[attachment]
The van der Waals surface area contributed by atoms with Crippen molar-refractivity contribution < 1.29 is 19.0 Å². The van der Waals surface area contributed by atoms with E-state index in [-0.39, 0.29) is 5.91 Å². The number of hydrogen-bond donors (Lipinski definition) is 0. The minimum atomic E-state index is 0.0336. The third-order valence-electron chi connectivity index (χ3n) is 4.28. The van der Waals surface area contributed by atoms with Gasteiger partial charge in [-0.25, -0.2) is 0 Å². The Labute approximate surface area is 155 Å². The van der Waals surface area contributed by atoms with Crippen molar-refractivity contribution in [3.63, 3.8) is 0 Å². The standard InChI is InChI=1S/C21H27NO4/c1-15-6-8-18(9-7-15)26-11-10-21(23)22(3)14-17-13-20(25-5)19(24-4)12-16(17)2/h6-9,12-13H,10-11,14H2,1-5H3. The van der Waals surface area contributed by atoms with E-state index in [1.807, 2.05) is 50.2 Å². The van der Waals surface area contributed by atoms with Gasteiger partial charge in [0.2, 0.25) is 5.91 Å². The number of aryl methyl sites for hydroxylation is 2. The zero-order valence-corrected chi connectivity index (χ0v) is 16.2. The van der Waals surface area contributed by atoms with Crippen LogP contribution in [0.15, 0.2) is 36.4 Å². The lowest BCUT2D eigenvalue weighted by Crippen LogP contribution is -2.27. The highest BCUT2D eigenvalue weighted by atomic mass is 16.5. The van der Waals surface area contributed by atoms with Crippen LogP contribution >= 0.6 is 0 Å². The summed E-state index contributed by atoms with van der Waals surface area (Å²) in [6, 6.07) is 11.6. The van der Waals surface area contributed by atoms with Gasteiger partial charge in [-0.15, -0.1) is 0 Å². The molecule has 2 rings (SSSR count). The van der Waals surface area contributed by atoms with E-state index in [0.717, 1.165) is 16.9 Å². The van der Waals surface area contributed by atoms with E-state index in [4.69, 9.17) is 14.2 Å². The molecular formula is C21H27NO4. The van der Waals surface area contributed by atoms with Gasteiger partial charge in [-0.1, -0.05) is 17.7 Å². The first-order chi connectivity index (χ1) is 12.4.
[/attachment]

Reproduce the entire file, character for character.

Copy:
The van der Waals surface area contributed by atoms with Crippen molar-refractivity contribution < 1.29 is 19.0 Å². The van der Waals surface area contributed by atoms with E-state index in [-0.39, 0.29) is 5.91 Å². The number of hydrogen-bond donors (Lipinski definition) is 0. The minimum atomic E-state index is 0.0336. The third-order valence-electron chi connectivity index (χ3n) is 4.28. The van der Waals surface area contributed by atoms with Gasteiger partial charge in [-0.25, -0.2) is 0 Å². The Labute approximate surface area is 155 Å². The van der Waals surface area contributed by atoms with Crippen molar-refractivity contribution in [3.63, 3.8) is 0 Å². The standard InChI is InChI=1S/C21H27NO4/c1-15-6-8-18(9-7-15)26-11-10-21(23)22(3)14-17-13-20(25-5)19(24-4)12-16(17)2/h6-9,12-13H,10-11,14H2,1-5H3. The van der Waals surface area contributed by atoms with E-state index in [1.807, 2.05) is 50.2 Å². The van der Waals surface area contributed by atoms with Gasteiger partial charge in [0.2, 0.25) is 5.91 Å². The number of aryl methyl sites for hydroxylation is 2. The zero-order valence-corrected chi connectivity index (χ0v) is 16.2. The van der Waals surface area contributed by atoms with Crippen LogP contribution in [0.15, 0.2) is 36.4 Å². The lowest BCUT2D eigenvalue weighted by Crippen LogP contribution is -2.27. The highest BCUT2D eigenvalue weighted by atomic mass is 16.5. The van der Waals surface area contributed by atoms with Crippen LogP contribution >= 0.6 is 0 Å². The summed E-state index contributed by atoms with van der Waals surface area (Å²) in [6, 6.07) is 11.6. The van der Waals surface area contributed by atoms with Gasteiger partial charge in [-0.15, -0.1) is 0 Å². The molecule has 2 rings (SSSR count). The van der Waals surface area contributed by atoms with E-state index in [0.717, 1.165) is 16.9 Å². The van der Waals surface area contributed by atoms with E-state index in [4.69, 9.17) is 14.2 Å². The molecular formula is C21H27NO4. The van der Waals surface area contributed by atoms with Gasteiger partial charge in [-0.1, -0.05) is 17.7 Å². The first-order chi connectivity index (χ1) is 12.4.